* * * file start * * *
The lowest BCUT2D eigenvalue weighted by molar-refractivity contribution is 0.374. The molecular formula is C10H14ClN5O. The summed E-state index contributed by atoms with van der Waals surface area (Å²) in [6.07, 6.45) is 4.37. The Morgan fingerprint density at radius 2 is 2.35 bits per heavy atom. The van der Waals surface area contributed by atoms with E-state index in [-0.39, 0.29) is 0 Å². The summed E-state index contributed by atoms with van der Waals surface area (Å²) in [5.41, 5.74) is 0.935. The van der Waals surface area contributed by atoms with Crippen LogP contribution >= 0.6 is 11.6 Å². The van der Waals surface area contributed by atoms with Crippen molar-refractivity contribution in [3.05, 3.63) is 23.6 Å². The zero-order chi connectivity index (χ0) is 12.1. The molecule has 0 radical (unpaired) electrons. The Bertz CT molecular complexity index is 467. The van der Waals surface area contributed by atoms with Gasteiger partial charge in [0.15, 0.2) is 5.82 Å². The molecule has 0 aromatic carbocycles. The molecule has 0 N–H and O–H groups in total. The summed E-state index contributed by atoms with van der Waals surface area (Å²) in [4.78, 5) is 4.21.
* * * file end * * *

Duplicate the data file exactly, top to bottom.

The lowest BCUT2D eigenvalue weighted by molar-refractivity contribution is 0.374. The molecular formula is C10H14ClN5O. The summed E-state index contributed by atoms with van der Waals surface area (Å²) in [6.07, 6.45) is 4.37. The Morgan fingerprint density at radius 2 is 2.35 bits per heavy atom. The van der Waals surface area contributed by atoms with E-state index in [-0.39, 0.29) is 0 Å². The summed E-state index contributed by atoms with van der Waals surface area (Å²) in [5.41, 5.74) is 0.935. The van der Waals surface area contributed by atoms with Crippen LogP contribution >= 0.6 is 11.6 Å². The van der Waals surface area contributed by atoms with Crippen molar-refractivity contribution in [3.05, 3.63) is 23.6 Å². The zero-order chi connectivity index (χ0) is 12.1. The molecule has 0 radical (unpaired) electrons. The Bertz CT molecular complexity index is 467. The van der Waals surface area contributed by atoms with Gasteiger partial charge in [0.15, 0.2) is 5.82 Å². The molecule has 0 aromatic carbocycles. The molecule has 0 N–H and O–H groups in total. The summed E-state index contributed by atoms with van der Waals surface area (Å²) in [4.78, 5) is 4.21.